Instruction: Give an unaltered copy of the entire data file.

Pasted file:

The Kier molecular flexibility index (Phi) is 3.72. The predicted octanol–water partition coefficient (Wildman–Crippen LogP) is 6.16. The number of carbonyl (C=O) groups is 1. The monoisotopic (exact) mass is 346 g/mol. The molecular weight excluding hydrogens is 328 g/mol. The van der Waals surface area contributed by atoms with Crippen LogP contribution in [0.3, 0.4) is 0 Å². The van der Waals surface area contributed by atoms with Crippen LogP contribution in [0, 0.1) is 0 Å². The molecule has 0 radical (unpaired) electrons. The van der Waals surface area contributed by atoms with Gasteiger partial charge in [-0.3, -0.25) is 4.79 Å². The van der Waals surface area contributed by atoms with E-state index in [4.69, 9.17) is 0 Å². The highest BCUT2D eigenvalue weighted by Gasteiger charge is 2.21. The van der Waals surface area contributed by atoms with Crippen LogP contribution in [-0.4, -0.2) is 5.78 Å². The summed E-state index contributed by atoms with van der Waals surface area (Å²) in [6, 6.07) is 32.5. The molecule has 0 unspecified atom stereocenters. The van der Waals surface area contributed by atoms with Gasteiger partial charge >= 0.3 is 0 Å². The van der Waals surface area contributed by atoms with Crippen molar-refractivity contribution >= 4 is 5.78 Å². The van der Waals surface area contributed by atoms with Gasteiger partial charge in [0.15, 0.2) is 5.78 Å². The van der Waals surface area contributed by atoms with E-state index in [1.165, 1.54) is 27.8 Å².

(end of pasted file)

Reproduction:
The Kier molecular flexibility index (Phi) is 3.72. The predicted octanol–water partition coefficient (Wildman–Crippen LogP) is 6.16. The number of carbonyl (C=O) groups is 1. The monoisotopic (exact) mass is 346 g/mol. The molecular weight excluding hydrogens is 328 g/mol. The van der Waals surface area contributed by atoms with Crippen LogP contribution in [0.3, 0.4) is 0 Å². The van der Waals surface area contributed by atoms with Crippen LogP contribution in [0, 0.1) is 0 Å². The molecule has 0 radical (unpaired) electrons. The van der Waals surface area contributed by atoms with Gasteiger partial charge in [-0.3, -0.25) is 4.79 Å². The van der Waals surface area contributed by atoms with E-state index in [4.69, 9.17) is 0 Å². The highest BCUT2D eigenvalue weighted by Gasteiger charge is 2.21. The van der Waals surface area contributed by atoms with Crippen LogP contribution in [-0.4, -0.2) is 5.78 Å². The summed E-state index contributed by atoms with van der Waals surface area (Å²) in [6, 6.07) is 32.5. The molecule has 0 unspecified atom stereocenters. The van der Waals surface area contributed by atoms with Gasteiger partial charge >= 0.3 is 0 Å². The van der Waals surface area contributed by atoms with Crippen molar-refractivity contribution >= 4 is 5.78 Å². The van der Waals surface area contributed by atoms with Gasteiger partial charge in [0.15, 0.2) is 5.78 Å². The van der Waals surface area contributed by atoms with E-state index in [1.165, 1.54) is 27.8 Å².